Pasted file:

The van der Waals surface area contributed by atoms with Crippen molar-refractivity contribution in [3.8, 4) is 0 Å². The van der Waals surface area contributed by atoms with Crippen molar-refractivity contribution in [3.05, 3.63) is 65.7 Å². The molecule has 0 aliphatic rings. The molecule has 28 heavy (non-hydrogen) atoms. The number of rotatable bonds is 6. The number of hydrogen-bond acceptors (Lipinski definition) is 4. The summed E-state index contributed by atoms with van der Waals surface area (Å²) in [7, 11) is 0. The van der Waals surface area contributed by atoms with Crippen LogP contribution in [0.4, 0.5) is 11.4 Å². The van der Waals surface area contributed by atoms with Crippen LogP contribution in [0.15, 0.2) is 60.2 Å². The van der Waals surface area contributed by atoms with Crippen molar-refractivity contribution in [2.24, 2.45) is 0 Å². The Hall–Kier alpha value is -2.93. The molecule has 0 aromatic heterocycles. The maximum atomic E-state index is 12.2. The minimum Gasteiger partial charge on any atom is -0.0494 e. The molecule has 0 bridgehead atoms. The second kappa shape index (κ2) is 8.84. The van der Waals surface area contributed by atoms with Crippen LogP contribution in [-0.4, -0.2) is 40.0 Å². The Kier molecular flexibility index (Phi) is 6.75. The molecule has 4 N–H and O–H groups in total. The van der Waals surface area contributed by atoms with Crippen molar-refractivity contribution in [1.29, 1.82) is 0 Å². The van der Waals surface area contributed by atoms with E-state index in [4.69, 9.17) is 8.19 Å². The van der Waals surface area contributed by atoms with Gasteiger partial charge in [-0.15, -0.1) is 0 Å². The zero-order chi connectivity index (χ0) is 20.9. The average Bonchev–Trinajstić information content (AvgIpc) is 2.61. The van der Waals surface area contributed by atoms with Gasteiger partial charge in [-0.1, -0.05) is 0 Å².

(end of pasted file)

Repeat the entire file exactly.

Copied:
The van der Waals surface area contributed by atoms with Crippen molar-refractivity contribution in [3.8, 4) is 0 Å². The van der Waals surface area contributed by atoms with Crippen molar-refractivity contribution in [3.05, 3.63) is 65.7 Å². The molecule has 0 aliphatic rings. The molecule has 28 heavy (non-hydrogen) atoms. The number of rotatable bonds is 6. The number of hydrogen-bond acceptors (Lipinski definition) is 4. The summed E-state index contributed by atoms with van der Waals surface area (Å²) in [7, 11) is 0. The van der Waals surface area contributed by atoms with Crippen LogP contribution in [0.4, 0.5) is 11.4 Å². The van der Waals surface area contributed by atoms with Crippen LogP contribution in [0.15, 0.2) is 60.2 Å². The van der Waals surface area contributed by atoms with Crippen molar-refractivity contribution in [2.24, 2.45) is 0 Å². The Hall–Kier alpha value is -2.93. The molecule has 0 aromatic heterocycles. The maximum atomic E-state index is 12.2. The minimum Gasteiger partial charge on any atom is -0.0494 e. The molecule has 0 bridgehead atoms. The second kappa shape index (κ2) is 8.84. The van der Waals surface area contributed by atoms with Crippen LogP contribution in [-0.4, -0.2) is 40.0 Å². The Kier molecular flexibility index (Phi) is 6.75. The molecule has 4 N–H and O–H groups in total. The van der Waals surface area contributed by atoms with Crippen molar-refractivity contribution in [1.29, 1.82) is 0 Å². The van der Waals surface area contributed by atoms with E-state index in [4.69, 9.17) is 8.19 Å². The van der Waals surface area contributed by atoms with Gasteiger partial charge in [-0.15, -0.1) is 0 Å². The zero-order chi connectivity index (χ0) is 20.9. The average Bonchev–Trinajstić information content (AvgIpc) is 2.61. The van der Waals surface area contributed by atoms with Gasteiger partial charge in [-0.1, -0.05) is 0 Å².